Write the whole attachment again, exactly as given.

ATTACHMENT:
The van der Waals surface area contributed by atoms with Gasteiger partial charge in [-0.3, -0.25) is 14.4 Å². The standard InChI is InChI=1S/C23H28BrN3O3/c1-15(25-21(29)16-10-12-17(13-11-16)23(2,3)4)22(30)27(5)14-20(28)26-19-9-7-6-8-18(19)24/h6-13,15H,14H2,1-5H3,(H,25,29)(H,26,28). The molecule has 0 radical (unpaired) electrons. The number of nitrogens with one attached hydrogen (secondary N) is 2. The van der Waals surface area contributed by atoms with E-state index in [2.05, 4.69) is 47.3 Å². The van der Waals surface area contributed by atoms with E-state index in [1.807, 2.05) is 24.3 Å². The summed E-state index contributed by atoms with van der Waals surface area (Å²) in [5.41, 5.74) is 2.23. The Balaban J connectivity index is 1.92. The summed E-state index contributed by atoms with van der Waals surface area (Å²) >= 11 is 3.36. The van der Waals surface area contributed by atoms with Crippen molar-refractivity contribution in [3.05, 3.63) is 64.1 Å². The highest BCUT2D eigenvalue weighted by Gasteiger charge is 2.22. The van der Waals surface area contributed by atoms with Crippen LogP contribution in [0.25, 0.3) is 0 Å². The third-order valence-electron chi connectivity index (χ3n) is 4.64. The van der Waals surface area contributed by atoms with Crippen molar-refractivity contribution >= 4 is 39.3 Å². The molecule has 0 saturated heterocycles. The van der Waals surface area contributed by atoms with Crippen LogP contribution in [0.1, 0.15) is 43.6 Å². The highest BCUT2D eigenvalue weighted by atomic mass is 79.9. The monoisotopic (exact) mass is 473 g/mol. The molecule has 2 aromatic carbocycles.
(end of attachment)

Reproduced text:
The van der Waals surface area contributed by atoms with Gasteiger partial charge in [-0.3, -0.25) is 14.4 Å². The standard InChI is InChI=1S/C23H28BrN3O3/c1-15(25-21(29)16-10-12-17(13-11-16)23(2,3)4)22(30)27(5)14-20(28)26-19-9-7-6-8-18(19)24/h6-13,15H,14H2,1-5H3,(H,25,29)(H,26,28). The molecule has 0 radical (unpaired) electrons. The number of nitrogens with one attached hydrogen (secondary N) is 2. The van der Waals surface area contributed by atoms with E-state index in [2.05, 4.69) is 47.3 Å². The van der Waals surface area contributed by atoms with E-state index in [1.807, 2.05) is 24.3 Å². The summed E-state index contributed by atoms with van der Waals surface area (Å²) in [5.41, 5.74) is 2.23. The Balaban J connectivity index is 1.92. The summed E-state index contributed by atoms with van der Waals surface area (Å²) >= 11 is 3.36. The van der Waals surface area contributed by atoms with Crippen molar-refractivity contribution in [3.05, 3.63) is 64.1 Å². The highest BCUT2D eigenvalue weighted by Gasteiger charge is 2.22. The van der Waals surface area contributed by atoms with Crippen LogP contribution in [0.25, 0.3) is 0 Å². The third-order valence-electron chi connectivity index (χ3n) is 4.64. The van der Waals surface area contributed by atoms with Crippen molar-refractivity contribution >= 4 is 39.3 Å². The molecule has 0 saturated heterocycles. The van der Waals surface area contributed by atoms with Crippen LogP contribution in [0.1, 0.15) is 43.6 Å². The highest BCUT2D eigenvalue weighted by atomic mass is 79.9. The monoisotopic (exact) mass is 473 g/mol. The molecule has 2 aromatic carbocycles.